Foodservice Equipment Reports Fortnightly
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Welcome to FER Fortnightly Online Newsletter
December 21, 2004








Industry Report:
Sponsored by: Atlas Metal Industries Inc.

Hobart Debuts Incentive Program For Dealers
New Purchasing Group Launches In January
Second Valve Recall From Robertshaw
DI Foodservice Unveils Rep Advisory Council
MAFSI Roadshows—Coming Your Way
New Faces In High Places
Bobby Cox Buys Schlotzsky’s

Regulatory Report:
Sponsored by: APW Wyott Innovations

Tucson Tests Low-Flow Nozzles
Four States and D.C. Mull Menu Nutrition Labels
A/C Efficiency Standards To Limit Patchwork Regs
Newport Beach Requires New FOG Fee
South Carolina To Adopt ICC Codes



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In This Section:

Public E&S Companies Maintain Strong Growth
NRA Forecasts A Year Of ‘Solid’ Real Growth In 2005
Blue Chip Economists Hold GDP Forecast at 3.5% Real
Federal Reserve Raises Key Interest Rate As Expected

This issue's Industry Report
Sponsor: Atlas Metal Industries Inc. |  Regulatory ReportSponsor: APW Wyott Innovations


Economic ReportSponsored by ES3

Public E&S Companies Maintain Strong Growth
Revenues grew a whopping 14.3% in the third quarter of 2004 compared to the year earlier period at six large publicly traded foodservice equipment and supplies companies. The number comes from an exclusive quarterly analysis of E&S public-company performance compiled by John Muldowney at Clarity Marketing. Revenues have grown 11% in the first nine months at the six companies.

Growth slowed at four supplies and tabletop companies tracked by Muldowney, as they mirrored a slowdown in traffic and sales growth rates for most operators in the third quarter. Three of the four companies averaged 2% to 3% third quarter revenue growth, compared to double-digit growth in the first six months. One company recorded an actual decline in sales in the third quarter, pulling the overall supplies growth rate down to 6.2% for the four companies in the first nine months of ’04.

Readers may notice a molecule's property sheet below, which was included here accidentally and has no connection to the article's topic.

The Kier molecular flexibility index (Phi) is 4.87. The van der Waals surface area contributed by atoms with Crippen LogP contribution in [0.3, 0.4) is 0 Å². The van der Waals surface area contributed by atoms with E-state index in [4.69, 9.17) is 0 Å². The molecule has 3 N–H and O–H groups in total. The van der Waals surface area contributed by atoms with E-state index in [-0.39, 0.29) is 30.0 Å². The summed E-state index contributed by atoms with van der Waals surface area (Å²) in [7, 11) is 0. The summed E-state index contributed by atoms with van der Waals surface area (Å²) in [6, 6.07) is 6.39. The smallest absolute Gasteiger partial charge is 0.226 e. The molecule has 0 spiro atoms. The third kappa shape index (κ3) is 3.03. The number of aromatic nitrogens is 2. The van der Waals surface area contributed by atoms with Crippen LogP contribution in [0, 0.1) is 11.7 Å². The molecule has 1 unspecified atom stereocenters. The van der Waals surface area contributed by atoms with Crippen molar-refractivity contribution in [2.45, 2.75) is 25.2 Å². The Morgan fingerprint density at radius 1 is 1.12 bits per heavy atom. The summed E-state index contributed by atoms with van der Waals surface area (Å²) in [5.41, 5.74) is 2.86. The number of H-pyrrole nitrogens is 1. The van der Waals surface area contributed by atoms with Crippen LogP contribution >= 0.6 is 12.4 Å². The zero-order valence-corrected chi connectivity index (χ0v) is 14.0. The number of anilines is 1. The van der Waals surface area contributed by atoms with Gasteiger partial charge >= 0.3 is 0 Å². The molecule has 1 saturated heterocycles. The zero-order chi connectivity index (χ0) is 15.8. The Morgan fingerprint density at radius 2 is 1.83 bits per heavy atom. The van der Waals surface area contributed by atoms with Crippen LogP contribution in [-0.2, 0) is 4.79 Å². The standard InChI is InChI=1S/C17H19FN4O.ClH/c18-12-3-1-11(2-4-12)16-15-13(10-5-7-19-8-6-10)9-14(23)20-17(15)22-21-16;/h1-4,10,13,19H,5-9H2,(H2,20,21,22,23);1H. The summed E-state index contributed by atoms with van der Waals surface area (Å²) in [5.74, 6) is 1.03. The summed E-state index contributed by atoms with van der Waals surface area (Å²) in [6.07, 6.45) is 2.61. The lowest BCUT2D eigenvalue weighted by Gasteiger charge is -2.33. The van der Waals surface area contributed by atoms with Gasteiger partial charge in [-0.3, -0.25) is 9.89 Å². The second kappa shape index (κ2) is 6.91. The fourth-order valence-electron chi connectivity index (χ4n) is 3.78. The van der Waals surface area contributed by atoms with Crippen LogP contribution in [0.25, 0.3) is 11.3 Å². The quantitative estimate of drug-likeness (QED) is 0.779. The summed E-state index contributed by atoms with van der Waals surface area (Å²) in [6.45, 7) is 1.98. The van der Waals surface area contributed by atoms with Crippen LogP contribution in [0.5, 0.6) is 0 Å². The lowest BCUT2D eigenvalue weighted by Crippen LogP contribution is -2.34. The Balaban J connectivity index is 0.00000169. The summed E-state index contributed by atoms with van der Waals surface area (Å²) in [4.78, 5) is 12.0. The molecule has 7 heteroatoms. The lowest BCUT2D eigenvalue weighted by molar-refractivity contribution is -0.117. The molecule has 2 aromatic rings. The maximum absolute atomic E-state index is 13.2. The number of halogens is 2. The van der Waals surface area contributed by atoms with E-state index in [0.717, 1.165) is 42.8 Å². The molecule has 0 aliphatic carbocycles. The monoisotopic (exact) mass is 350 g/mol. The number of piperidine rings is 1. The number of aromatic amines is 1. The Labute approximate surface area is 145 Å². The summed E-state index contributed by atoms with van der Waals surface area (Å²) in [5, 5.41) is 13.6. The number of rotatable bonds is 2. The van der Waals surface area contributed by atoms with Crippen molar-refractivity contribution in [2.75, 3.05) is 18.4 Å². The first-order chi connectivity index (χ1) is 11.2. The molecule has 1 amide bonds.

Overall revenue gains for the 10 public companies tracked, representing $2.2 billion in revenues the first nine months, rose 9% in the third quarter vs. the same quarter in ’03 and 9.3% for the nine months.

Muldowney’s complete report, including additional information on specific company performance, earnings and other numbers is available at jmuldowney@claritymarketing.com.



Section sponsored by ES3

NRA Forecasts A Year Of ‘Solid’ Real Growth In 2005
The National Restaurant Association predicts restaurants and foodservice will post real growth of 2.1% in 2005, according to the group’s annual Restaurant Industry Forecast, released Dec. 14. Factoring in expected food-away-from-home inflation of 2.8%, the forecast charts nominal growth at 4.9% next year.

The forecast compares with NRA estimated growth of 2.4% real and 4.4% nominal for ’04. Hudson Riehle, NRA’s senior v.p. of research and information services, told FER the slightly lower rate of growth for ’05 reflects more difficult comparisons, particularly in the first half of the year. "After all," he said, "2004 was the best year for restaurants since 2000, and in early 2003, the industry was still quite soft." He added that ’05 appears to be shaping up as "another solid year for foodservice."

The NRA forecast is very much in line with Technomic Inc.’s ’05 forecast of 1.9% real and 4.5% nominal. The Technomic forecast is released much earlier, in September.

Look for a more in-depth review of the NRA forecast, including forecasts by region, in the first Fortnightly after the New Year.

The complete 48-page forecast is available from NRA for a nominal fee by calling 800/482-9122 or by going to NRA’s Web site www.restaurant.org.



Section sponsored by ES3

Blue Chip Economists Hold GDP Forecast at 3.5% Real
Leading economists polled in December by Blue Chip Economic Indicators once again held their forecast for 2005 GDP real growth at 3.5%. It was the third straight month the consensus forecast for real gross domestic product has been 3.5%. The consensus for ’04 GDP growth also stayed steady at 4.4%.

On a quarter-to-quarter basis, the economists predict growth will slow to an annualized rate of 3.3% in the first quarter of ’05 and then improve to 3.5% for all three remaining quarters of ’05. Personal consumption expenditures, an important indicator of foodservice and other retail spending, is forecast at 3.2% in real terms in ’05 compared with an estimate of 3.6% in ’04.



Section sponsored by ES3

Federal Reserve Raises Key Interest Rate As Expected
The Federal Reserve Bank fulfilled nearly everyone’s expectations and raised its federal-funds rate last week by a quarter-point, to 2.25%. It was the fifth consecutive such increase since the Fed began boosting the rate mid-year and came on the heels of a similar quarter-point increase in November.

The Fed has been raising interest rates toward what it has called more historical, "normal" levels as the recovery in the general economy appears well established. And while reports suggest that there is no longer total unanimity in the Fed’s Open Market Committee about whether inflation is "contained," the majority of the group appears to believe the risk of a rapid increase in the inflation rate is fairly low.

Most economists expect the Fed to continue to increase the core rate gradually through 2005.




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